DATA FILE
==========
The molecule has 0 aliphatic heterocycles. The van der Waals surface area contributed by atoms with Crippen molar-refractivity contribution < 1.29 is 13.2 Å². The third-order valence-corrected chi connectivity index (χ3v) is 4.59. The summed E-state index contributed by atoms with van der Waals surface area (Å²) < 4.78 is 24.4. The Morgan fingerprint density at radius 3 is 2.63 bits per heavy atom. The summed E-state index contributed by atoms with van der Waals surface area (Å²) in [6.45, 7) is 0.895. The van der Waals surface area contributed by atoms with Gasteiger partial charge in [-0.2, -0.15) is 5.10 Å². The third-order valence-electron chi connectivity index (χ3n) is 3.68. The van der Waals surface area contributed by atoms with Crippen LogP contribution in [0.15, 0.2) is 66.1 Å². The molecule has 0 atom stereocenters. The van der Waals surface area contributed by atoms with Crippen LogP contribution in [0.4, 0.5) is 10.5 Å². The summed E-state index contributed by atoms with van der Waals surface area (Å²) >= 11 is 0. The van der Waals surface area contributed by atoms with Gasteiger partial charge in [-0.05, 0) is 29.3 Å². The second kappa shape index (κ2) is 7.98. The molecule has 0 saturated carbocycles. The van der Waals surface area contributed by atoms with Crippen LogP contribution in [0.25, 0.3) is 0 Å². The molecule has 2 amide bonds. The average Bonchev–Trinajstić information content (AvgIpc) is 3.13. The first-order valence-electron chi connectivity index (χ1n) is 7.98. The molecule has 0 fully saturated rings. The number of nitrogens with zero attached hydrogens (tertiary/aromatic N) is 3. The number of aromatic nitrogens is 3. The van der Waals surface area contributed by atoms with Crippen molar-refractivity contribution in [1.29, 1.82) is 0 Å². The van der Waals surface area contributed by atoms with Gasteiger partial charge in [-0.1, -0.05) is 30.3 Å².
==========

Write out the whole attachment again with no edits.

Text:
The molecule has 0 aliphatic heterocycles. The van der Waals surface area contributed by atoms with Crippen molar-refractivity contribution < 1.29 is 13.2 Å². The third-order valence-corrected chi connectivity index (χ3v) is 4.59. The summed E-state index contributed by atoms with van der Waals surface area (Å²) < 4.78 is 24.4. The Morgan fingerprint density at radius 3 is 2.63 bits per heavy atom. The summed E-state index contributed by atoms with van der Waals surface area (Å²) in [6.45, 7) is 0.895. The van der Waals surface area contributed by atoms with Gasteiger partial charge in [-0.2, -0.15) is 5.10 Å². The third-order valence-electron chi connectivity index (χ3n) is 3.68. The van der Waals surface area contributed by atoms with Crippen LogP contribution in [0.15, 0.2) is 66.1 Å². The molecule has 0 atom stereocenters. The van der Waals surface area contributed by atoms with Crippen LogP contribution in [0.4, 0.5) is 10.5 Å². The summed E-state index contributed by atoms with van der Waals surface area (Å²) >= 11 is 0. The van der Waals surface area contributed by atoms with Gasteiger partial charge in [-0.05, 0) is 29.3 Å². The second kappa shape index (κ2) is 7.98. The molecule has 0 saturated carbocycles. The van der Waals surface area contributed by atoms with Crippen LogP contribution in [0.25, 0.3) is 0 Å². The molecule has 2 amide bonds. The average Bonchev–Trinajstić information content (AvgIpc) is 3.13. The first-order valence-electron chi connectivity index (χ1n) is 7.98. The molecule has 0 fully saturated rings. The number of nitrogens with zero attached hydrogens (tertiary/aromatic N) is 3. The number of aromatic nitrogens is 3. The van der Waals surface area contributed by atoms with Crippen molar-refractivity contribution in [1.29, 1.82) is 0 Å². The van der Waals surface area contributed by atoms with Gasteiger partial charge in [-0.1, -0.05) is 30.3 Å².